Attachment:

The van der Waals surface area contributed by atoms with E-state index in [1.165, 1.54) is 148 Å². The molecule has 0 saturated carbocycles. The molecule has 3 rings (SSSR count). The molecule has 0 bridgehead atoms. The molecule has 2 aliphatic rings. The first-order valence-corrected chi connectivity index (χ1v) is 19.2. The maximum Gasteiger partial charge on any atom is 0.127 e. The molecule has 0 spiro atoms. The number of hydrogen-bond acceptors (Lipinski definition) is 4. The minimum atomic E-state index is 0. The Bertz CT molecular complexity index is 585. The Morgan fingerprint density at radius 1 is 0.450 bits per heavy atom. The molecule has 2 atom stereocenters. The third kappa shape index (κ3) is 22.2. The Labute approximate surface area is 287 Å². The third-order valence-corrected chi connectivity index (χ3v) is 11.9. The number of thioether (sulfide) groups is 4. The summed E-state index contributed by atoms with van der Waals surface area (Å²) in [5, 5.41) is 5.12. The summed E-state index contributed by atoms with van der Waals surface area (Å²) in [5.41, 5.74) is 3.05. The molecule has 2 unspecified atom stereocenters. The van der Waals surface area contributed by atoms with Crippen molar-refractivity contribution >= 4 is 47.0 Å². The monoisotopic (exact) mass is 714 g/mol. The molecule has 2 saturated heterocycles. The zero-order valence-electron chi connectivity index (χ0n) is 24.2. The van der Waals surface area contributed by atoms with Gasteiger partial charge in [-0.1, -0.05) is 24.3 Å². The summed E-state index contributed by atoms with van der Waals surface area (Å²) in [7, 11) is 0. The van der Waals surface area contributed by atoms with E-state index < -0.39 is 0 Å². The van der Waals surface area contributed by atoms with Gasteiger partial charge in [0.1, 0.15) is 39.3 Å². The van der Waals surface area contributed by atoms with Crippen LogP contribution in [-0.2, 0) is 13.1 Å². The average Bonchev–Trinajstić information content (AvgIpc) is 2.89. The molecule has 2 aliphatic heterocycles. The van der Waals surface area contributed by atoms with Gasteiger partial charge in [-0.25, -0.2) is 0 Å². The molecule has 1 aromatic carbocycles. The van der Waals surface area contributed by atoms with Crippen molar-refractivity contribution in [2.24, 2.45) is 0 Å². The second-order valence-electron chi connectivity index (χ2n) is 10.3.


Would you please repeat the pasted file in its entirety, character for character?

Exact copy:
The van der Waals surface area contributed by atoms with E-state index in [1.165, 1.54) is 148 Å². The molecule has 0 saturated carbocycles. The molecule has 3 rings (SSSR count). The molecule has 0 bridgehead atoms. The molecule has 2 aliphatic rings. The first-order valence-corrected chi connectivity index (χ1v) is 19.2. The maximum Gasteiger partial charge on any atom is 0.127 e. The molecule has 0 spiro atoms. The number of hydrogen-bond acceptors (Lipinski definition) is 4. The minimum atomic E-state index is 0. The Bertz CT molecular complexity index is 585. The Morgan fingerprint density at radius 1 is 0.450 bits per heavy atom. The molecule has 2 atom stereocenters. The third kappa shape index (κ3) is 22.2. The Labute approximate surface area is 287 Å². The third-order valence-corrected chi connectivity index (χ3v) is 11.9. The number of thioether (sulfide) groups is 4. The summed E-state index contributed by atoms with van der Waals surface area (Å²) in [5, 5.41) is 5.12. The summed E-state index contributed by atoms with van der Waals surface area (Å²) in [5.41, 5.74) is 3.05. The molecule has 2 unspecified atom stereocenters. The van der Waals surface area contributed by atoms with Crippen molar-refractivity contribution >= 4 is 47.0 Å². The monoisotopic (exact) mass is 714 g/mol. The molecule has 2 saturated heterocycles. The zero-order valence-electron chi connectivity index (χ0n) is 24.2. The van der Waals surface area contributed by atoms with Gasteiger partial charge in [-0.1, -0.05) is 24.3 Å². The summed E-state index contributed by atoms with van der Waals surface area (Å²) in [7, 11) is 0. The van der Waals surface area contributed by atoms with E-state index < -0.39 is 0 Å². The van der Waals surface area contributed by atoms with Gasteiger partial charge in [0.1, 0.15) is 39.3 Å². The van der Waals surface area contributed by atoms with Crippen LogP contribution in [-0.2, 0) is 13.1 Å². The average Bonchev–Trinajstić information content (AvgIpc) is 2.89. The molecule has 2 aliphatic heterocycles. The van der Waals surface area contributed by atoms with Gasteiger partial charge in [-0.25, -0.2) is 0 Å². The molecule has 1 aromatic carbocycles. The van der Waals surface area contributed by atoms with Crippen molar-refractivity contribution in [2.24, 2.45) is 0 Å². The second-order valence-electron chi connectivity index (χ2n) is 10.3.